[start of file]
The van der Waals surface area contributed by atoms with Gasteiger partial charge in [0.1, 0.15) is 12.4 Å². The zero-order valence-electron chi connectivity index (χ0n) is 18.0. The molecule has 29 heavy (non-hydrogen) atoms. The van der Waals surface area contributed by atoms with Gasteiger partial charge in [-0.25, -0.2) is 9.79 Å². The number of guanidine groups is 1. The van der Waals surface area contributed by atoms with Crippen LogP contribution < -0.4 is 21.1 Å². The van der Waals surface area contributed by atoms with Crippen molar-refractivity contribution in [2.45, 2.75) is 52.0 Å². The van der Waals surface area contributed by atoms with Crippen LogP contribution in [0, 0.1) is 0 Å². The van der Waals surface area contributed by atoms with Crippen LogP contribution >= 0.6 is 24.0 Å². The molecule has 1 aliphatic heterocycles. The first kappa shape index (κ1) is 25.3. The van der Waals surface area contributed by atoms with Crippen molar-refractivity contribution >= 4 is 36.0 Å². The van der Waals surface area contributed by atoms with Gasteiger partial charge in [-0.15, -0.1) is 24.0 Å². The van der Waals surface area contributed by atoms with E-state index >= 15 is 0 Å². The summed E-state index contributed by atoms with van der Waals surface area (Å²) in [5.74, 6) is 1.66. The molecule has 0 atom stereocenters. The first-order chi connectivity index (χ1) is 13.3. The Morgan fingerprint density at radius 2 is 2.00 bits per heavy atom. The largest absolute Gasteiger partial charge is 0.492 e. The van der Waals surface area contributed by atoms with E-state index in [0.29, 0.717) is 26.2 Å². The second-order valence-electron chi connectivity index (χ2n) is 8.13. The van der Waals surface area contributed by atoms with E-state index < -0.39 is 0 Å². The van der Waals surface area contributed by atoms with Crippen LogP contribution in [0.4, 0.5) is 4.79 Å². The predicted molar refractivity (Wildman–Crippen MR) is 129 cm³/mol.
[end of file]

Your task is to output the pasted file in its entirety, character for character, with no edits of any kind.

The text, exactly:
The van der Waals surface area contributed by atoms with Gasteiger partial charge in [0.1, 0.15) is 12.4 Å². The zero-order valence-electron chi connectivity index (χ0n) is 18.0. The molecule has 29 heavy (non-hydrogen) atoms. The van der Waals surface area contributed by atoms with Gasteiger partial charge in [-0.25, -0.2) is 9.79 Å². The number of guanidine groups is 1. The van der Waals surface area contributed by atoms with Crippen LogP contribution < -0.4 is 21.1 Å². The van der Waals surface area contributed by atoms with Crippen molar-refractivity contribution in [2.45, 2.75) is 52.0 Å². The van der Waals surface area contributed by atoms with Crippen LogP contribution in [0, 0.1) is 0 Å². The van der Waals surface area contributed by atoms with Crippen LogP contribution >= 0.6 is 24.0 Å². The molecule has 1 aliphatic heterocycles. The first kappa shape index (κ1) is 25.3. The van der Waals surface area contributed by atoms with Crippen molar-refractivity contribution >= 4 is 36.0 Å². The van der Waals surface area contributed by atoms with Gasteiger partial charge in [-0.15, -0.1) is 24.0 Å². The van der Waals surface area contributed by atoms with E-state index >= 15 is 0 Å². The summed E-state index contributed by atoms with van der Waals surface area (Å²) in [5.74, 6) is 1.66. The molecule has 0 atom stereocenters. The first-order chi connectivity index (χ1) is 13.3. The Morgan fingerprint density at radius 2 is 2.00 bits per heavy atom. The largest absolute Gasteiger partial charge is 0.492 e. The van der Waals surface area contributed by atoms with E-state index in [0.29, 0.717) is 26.2 Å². The second-order valence-electron chi connectivity index (χ2n) is 8.13. The van der Waals surface area contributed by atoms with E-state index < -0.39 is 0 Å². The van der Waals surface area contributed by atoms with Crippen LogP contribution in [0.4, 0.5) is 4.79 Å². The predicted molar refractivity (Wildman–Crippen MR) is 129 cm³/mol.